- ItemLithium position and occupancy fluctuations in a cathode during charge/discharge cycling of lithium-ion battery(Australian Institute of Nuclear Science and Engineering (AINSE), 2012-11-07) Sharma, N; Yu, DH; Zhu, Y; Wu, Y; Peterson, VKLithium-ion batteries are undergoing rapid development to meet the energy demands of the transportation and renewable energy-generation sectors. The capacity of a lithium-ion battery is dependent on the amount of lithium that can be reversibly incorporated into the cathode. Neutron diffraction provides greater sensitivity towards lithium relative to other diffraction techniques. In conjunction with the penetration depth afforded by neutron diffraction, the information concerning lithium gained in a neutron diffraction study allows commercial lithium-ion batteries to be explored with respect to the lithium content in the whole cathode. Furthermore, neutron diffraction instruments featuring area detectors that allow relatively fast acquisitions enable perturbations of lithium location and occupancy in the cathode during charge/discharge cycling to be determined in real time. Here, we present the time, current, and temperature dependent lithium transfer occurring within a cathode functioning under conventional charge-discharge cycling. The lithium location and content, oxygen positional parameter, and lattice parameter of the Li 1+yMn 2O4 cathode are measured and linked to the battery's charge/discharge characteristics (performance). We determine that the lithium-transfer mechanism involves two crystallographic sites, and that the mechanism differs between discharge and charge, explaining the relative ease of discharging (compared with charging) this material. Furthermore, we find that the rate of change of the lattice is faster on charging than discharging, and is dependent on the lithium insertion/ extraction processes (e.g. dependent on how the site occupancies evolve). Using in situ neutron diffraction data the atomic-scale understanding of cathode functionality is revealed, representing detailed information that can be used to direct improvements in battery performance at both the practical and fundamental level.
- ItemNon-equilibrium structural evolution of the lithium-rich Li1+yMn2O4 cathode within a battery(American Chemical Society., 2013-03-12) Sharma, N; Yu, DH; Zhu, Y; Wu, Y; Peterson, VKLithium-ion batteries are undergoing rapid development to meet the energy demands of the transportation and renewable energy-generation sectors. The capacity of a lithium-ion battery is dependent on the amount of lithium that can be reversibly incorporated into the cathode. This work directly quantifies the time- and current-dependent lithium transfer within a cathode functioning under conventional charge?discharge cycling. We examine Li1+yMn2O4 under real working conditions using in situ neutron powder diffraction and link the atomic-scale structure to the battery performance. The lithium location and content, oxygen positional parameter, and lattice parameter of the cathode are measured and linked to the battery?s charge/discharge characteristics. Lithium insertion (discharge) differs from extraction (charge), a feature that may explain the relative ease of discharge (compared with charge) of this material. An atomic-scale understanding of cathode functionality, such as revealed here, will direct improvements in battery performance at both the practical and the fundamental level. © 2013, American Chemical Society.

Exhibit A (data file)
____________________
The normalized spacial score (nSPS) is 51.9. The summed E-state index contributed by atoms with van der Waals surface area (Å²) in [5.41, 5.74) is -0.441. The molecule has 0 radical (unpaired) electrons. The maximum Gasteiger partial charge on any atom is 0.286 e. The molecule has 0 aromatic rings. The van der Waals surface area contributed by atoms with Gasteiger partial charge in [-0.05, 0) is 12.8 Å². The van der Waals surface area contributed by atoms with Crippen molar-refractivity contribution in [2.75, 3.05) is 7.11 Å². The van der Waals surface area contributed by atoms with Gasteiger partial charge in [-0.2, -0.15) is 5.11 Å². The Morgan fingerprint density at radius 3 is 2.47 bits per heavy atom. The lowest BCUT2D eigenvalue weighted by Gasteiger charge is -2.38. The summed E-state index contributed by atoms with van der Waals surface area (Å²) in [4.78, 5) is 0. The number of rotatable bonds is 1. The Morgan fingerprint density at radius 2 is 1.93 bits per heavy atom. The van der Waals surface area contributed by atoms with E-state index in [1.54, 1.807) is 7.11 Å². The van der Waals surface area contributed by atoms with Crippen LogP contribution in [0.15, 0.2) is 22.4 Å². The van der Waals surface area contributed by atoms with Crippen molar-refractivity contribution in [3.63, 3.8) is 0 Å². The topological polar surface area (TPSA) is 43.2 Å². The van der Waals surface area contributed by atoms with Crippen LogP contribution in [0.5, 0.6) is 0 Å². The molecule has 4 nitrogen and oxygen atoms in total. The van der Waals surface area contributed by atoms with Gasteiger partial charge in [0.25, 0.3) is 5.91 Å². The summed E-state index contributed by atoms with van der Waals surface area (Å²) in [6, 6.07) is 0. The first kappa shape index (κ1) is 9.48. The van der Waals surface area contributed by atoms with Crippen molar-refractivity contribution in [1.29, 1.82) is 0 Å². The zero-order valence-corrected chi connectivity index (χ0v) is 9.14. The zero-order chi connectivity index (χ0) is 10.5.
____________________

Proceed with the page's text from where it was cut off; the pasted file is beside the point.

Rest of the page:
- ItemPolymyxin-induced lipid A deacylation in pseudomonas aeruginosa perturbs polymyxin penetration and confers high-level resistance(ACS Publications, 2017-11-28) Han, ML; Velkov, T; Zhu, Y; Roberts, KD; Le Brun, AP; Chow, SH; Gutu, AD; Moskowitz, SM; Shen, HH; Li, JPolymyxins are last-line antibiotics against life-threatening multidrug-resistant Gram-negative bacteria. Unfortunately, polymyxin resistance is increasingly reported, leaving a total lack of therapies. Using lipidomics and transcriptomics, we discovered that polymyxin B induced lipid A deacylation viapagL in both polymyxin-resistant and -susceptible Pseudomonas aeruginosa. Our results demonstrated that the deacylation of lipid A is an “innate immunity” response to polymyxins and a key compensatory mechanism to the aminoarabinose modification to confer high-level polymyxin resistance in P. aeruginosa. Furthermore, cutting-edge neutron reflectometry studies revealed that an assembled outer membrane (OM) with the less hydrophobic penta-acylated lipid A decreased polymyxin B penetration, compared to the hexa-acylated form. Polymyxin analogues with enhanced hydrophobicity displayed superior penetration into the tail regions of the penta-acylated lipid A OM. Our findings reveal a previously undiscovered mechanism of polymyxin resistance, wherein polymyxin-induced lipid A remodeling affects the OM packing and hydrophobicity, perturbs polymyxin penetration, and thereby confers high-level resistance. © 2017 American Chemical Society